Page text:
Rosie's Roses

Rosie's Roses

by Pamela Duncan Edwards, Henry Cole
     
 

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As is a present for Aunt Ruth's birthday, Rosie Raccoon is determined to offer four roses tied with a rainbow ribbon. As she and her big brother, Robert, ramble through the forest toward Aunt Ruth's house, Rosie's flowers mysteriously disappear, rose by rose. Is there a rose robber in the forest?

In this lighthearted alliterative romp — written especially

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Overview

As is a present for Aunt Ruth's birthday, Rosie Raccoon is determined to offer four roses tied with a rainbow ribbon. As she and her big brother, Robert, ramble through the forest toward Aunt Ruth's house, Rosie's flowers mysteriously disappear, rose by rose. Is there a rose robber in the forest?

In this lighthearted alliterative romp — written especially for fans of the letter R — Pamela Duncan Edwards and Henry Cole tell the story of a little raccoon who discovers that sharing with others brings its own rewards.

Editorial Reviews

Publishers Weekly
In another alliterative adventure, Edwards and Cole (previously paired for Some Smug Slug) send winsome Rosie Raccoon on a mission: to deliver four roses, tied with a rainbow ribbon, to Aunt Ruth. One by one, the roses are carried off by other forest inhabitants. Mrs. Robin's a rascal, roared Rosie, reads a typical R-studded passage. She'd better return my rose right away. But each time Rosie tracks down a missing rose, she ends up sympathizing with the thief's good intentions. Mrs. Robin, for example, gives the red rose to cheer up her husband, ravaged by raging strep throat. You're my prize rose, Rosie, says Aunt Ruth upon learning of her niece's inadvertent largesse. The story lacks the sly wit of its predecessors, and the concept falters when the final rose recipient is a Miss Squirrel instead of another animal. But Cole's watercolors have a cheery verve, and he embellishes his elegant portrayals of animal homes with soupAons of humor (Mrs. Robin has adorned her tree with frilly curtains). As in previous books, Cole hides the featured letter in every picture, a tried-and-true diversion. Novices in letter recognition should find this a rollicking read. Ages 3-6. (Apr.) Copyright 2003 Reed Business Information.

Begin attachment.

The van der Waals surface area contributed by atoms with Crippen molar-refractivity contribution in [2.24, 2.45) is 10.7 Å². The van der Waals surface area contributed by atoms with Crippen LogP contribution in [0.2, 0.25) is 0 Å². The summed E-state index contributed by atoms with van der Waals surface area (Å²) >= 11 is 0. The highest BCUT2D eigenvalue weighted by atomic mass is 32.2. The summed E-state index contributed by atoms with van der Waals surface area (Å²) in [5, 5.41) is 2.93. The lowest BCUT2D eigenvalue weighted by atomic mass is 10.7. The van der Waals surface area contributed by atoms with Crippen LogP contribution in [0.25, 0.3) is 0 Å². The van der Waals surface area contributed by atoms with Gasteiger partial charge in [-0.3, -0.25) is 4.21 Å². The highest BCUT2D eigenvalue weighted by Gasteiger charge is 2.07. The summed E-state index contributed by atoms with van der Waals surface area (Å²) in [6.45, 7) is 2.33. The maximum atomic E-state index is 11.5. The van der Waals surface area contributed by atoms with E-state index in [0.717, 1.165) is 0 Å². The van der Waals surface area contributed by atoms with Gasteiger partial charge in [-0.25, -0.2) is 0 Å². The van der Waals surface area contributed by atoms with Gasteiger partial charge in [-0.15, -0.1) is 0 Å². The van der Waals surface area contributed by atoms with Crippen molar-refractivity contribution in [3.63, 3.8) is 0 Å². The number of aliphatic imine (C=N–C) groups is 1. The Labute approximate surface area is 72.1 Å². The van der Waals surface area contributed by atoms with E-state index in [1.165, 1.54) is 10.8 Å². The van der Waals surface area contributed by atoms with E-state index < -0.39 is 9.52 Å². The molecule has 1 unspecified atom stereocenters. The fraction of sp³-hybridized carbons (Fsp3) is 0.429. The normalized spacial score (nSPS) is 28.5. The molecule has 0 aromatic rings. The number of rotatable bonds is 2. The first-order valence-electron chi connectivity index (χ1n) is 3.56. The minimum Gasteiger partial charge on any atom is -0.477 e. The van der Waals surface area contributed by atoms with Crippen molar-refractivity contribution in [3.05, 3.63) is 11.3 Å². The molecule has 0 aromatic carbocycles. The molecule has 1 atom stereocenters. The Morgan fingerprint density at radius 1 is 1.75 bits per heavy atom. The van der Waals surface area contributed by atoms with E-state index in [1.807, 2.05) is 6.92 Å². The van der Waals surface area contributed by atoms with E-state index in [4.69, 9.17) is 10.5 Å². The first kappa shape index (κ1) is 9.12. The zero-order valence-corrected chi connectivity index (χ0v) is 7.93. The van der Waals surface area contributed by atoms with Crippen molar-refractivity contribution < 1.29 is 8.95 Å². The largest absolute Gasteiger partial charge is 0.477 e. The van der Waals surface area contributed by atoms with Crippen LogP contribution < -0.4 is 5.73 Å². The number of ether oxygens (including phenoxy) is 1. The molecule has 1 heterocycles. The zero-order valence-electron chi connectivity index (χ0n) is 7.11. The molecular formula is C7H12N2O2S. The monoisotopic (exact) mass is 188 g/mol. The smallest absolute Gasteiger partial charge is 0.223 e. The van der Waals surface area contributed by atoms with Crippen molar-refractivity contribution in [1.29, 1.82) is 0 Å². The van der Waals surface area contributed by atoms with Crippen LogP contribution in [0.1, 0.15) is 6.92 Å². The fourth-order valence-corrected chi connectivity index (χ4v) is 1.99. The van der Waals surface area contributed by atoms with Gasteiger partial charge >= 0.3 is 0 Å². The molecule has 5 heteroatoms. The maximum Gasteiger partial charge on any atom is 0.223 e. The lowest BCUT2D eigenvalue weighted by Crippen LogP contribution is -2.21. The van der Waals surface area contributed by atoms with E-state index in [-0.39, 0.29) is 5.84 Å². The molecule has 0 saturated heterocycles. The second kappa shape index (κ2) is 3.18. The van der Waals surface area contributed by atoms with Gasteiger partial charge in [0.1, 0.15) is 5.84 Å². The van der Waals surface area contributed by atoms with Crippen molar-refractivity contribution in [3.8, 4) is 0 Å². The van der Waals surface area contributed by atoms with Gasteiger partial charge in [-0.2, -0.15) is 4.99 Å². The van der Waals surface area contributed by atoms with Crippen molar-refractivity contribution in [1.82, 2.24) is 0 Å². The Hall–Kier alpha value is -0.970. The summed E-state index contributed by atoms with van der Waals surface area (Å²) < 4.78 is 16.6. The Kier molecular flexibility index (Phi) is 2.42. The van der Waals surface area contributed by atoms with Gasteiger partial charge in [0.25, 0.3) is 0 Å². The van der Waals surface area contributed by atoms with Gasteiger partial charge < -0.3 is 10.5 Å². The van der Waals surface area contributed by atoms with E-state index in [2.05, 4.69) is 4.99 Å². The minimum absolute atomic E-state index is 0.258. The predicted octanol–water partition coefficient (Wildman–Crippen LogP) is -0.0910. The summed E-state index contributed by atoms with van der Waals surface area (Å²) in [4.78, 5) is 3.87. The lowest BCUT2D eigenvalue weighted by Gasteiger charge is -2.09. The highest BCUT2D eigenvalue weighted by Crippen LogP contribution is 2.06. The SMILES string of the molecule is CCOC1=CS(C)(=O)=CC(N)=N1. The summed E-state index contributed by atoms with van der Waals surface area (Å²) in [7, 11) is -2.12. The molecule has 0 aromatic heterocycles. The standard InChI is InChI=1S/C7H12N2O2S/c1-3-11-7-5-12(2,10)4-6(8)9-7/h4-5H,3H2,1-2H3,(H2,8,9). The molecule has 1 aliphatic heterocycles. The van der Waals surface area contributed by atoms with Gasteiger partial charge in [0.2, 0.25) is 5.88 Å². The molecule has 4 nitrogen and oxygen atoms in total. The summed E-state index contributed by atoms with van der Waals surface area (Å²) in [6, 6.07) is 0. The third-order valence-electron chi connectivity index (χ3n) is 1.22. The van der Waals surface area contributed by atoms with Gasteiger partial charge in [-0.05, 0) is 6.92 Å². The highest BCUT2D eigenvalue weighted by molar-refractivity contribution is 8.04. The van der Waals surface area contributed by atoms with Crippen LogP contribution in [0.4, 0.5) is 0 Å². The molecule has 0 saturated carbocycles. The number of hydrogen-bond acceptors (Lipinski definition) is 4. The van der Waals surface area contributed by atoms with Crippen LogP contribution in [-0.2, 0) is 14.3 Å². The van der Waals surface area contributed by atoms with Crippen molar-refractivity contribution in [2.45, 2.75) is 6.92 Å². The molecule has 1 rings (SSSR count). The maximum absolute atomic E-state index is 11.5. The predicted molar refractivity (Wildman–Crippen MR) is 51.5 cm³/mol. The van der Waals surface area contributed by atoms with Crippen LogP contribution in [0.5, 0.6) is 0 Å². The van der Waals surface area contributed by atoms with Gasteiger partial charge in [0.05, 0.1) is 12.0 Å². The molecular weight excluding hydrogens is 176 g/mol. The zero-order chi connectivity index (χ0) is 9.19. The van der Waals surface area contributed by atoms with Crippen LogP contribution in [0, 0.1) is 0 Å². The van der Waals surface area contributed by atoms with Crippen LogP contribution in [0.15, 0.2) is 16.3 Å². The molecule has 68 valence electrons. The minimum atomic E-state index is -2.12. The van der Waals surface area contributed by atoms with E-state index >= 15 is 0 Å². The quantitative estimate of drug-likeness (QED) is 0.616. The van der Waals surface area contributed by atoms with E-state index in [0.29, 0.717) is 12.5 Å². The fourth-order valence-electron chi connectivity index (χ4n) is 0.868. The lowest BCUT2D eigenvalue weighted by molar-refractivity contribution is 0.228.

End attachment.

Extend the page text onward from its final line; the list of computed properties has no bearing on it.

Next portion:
Children's Literature
In this celebration of the 18th letter of the alphabet, we join Rosie and her brother Robert as they set off to deliver a birthday present of four roses tied with a rainbow ribbon to their Aunt Ruth. They pause to play along the way and one by one, Rosie's roses begin to disappear. The orange rose is tracked down to Mr. Rat, who really needs it to make his room smell fresh, the purple goes to Mr. Rabbit to give to his wife, the red to Mrs. Robin to cheer up her sick husband and the cream colored rose adorns Squirrel's bridal headdress. Rosie and Robert arrive at Aunt Ruth's with only the rainbow ribbon to give her. Aunt Ruth reassures Rosie that she is the only prize rose Aunt Ruth needs. Edwards' sweet story is a showcase for family love, generosity and caring. Primary teachers will appreciate the wide variety of r words, "rodent is a rouge" "rabbit's a rapscallion" and "robin's a rascal" while the alliteration has great appeal for a read-aloud. The illustrations are bright and simple with just the right amount of detail; in rabbit's home we see a sign that reads, "Warren Sweet Warren." Cole also challenges readers to find the letter R hidden in each illustration. A lovely book, lovely story, lovely read-aloud. 2003, HarperCollins,
— Sharon Oliver
Kirkus Reviews
Having done with the letters C, F, and S, Edwards and Cole offer an alliterative run of R to cheer a story of graceful, if unintentional, gift-giving. Rosie the raccoon and her brother Robert are on their way to their Aunt Ruth's house. Rosie has a clutch of four roses to give her aunt. As they ramble along, Rosie notices she is missing one. Robert thinks perhaps the rat they just passed might have picked it up. Indeed he has-"Rogue," cries Rosie-but she also notices that it lights up his dank quarters, so she leaves it as a gift. As the two gambol their way to Aunt Ruth's, they manage to drop all the roses, and all the roses are picked up by deserving souls: a robin bringing some gaiety to her sick husband, a rabbit offering balm to his frazzled wife, a bride about to be married without a garland for her hair. Rosie will call them rapscallions and rascals before she learns the situation. So sweet a soul is Rosie, that readers will agree with Aunt Ruth when she tells Rosie, "you're my prize rose." A sensitive little tale that teaches by clear example, kept on the light side with Cole's gladdening artwork and all those repeat letters: if it isn't "rowdy rabbit children romping everywhere," it's "a rumor that Mr. Robin has raging strep throat." Really rewarding. (Picture book. 3-6)

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Product Details

ISBN-13:
9780060289980
Publisher:
HarperCollins Publishers
Publication date:
03/07/2003
Edition description:
1ST
Pages:
32
Product dimensions:
10.00(w) x 8.75(h) x 0.25(d)
Age Range:
5 - 6 Years

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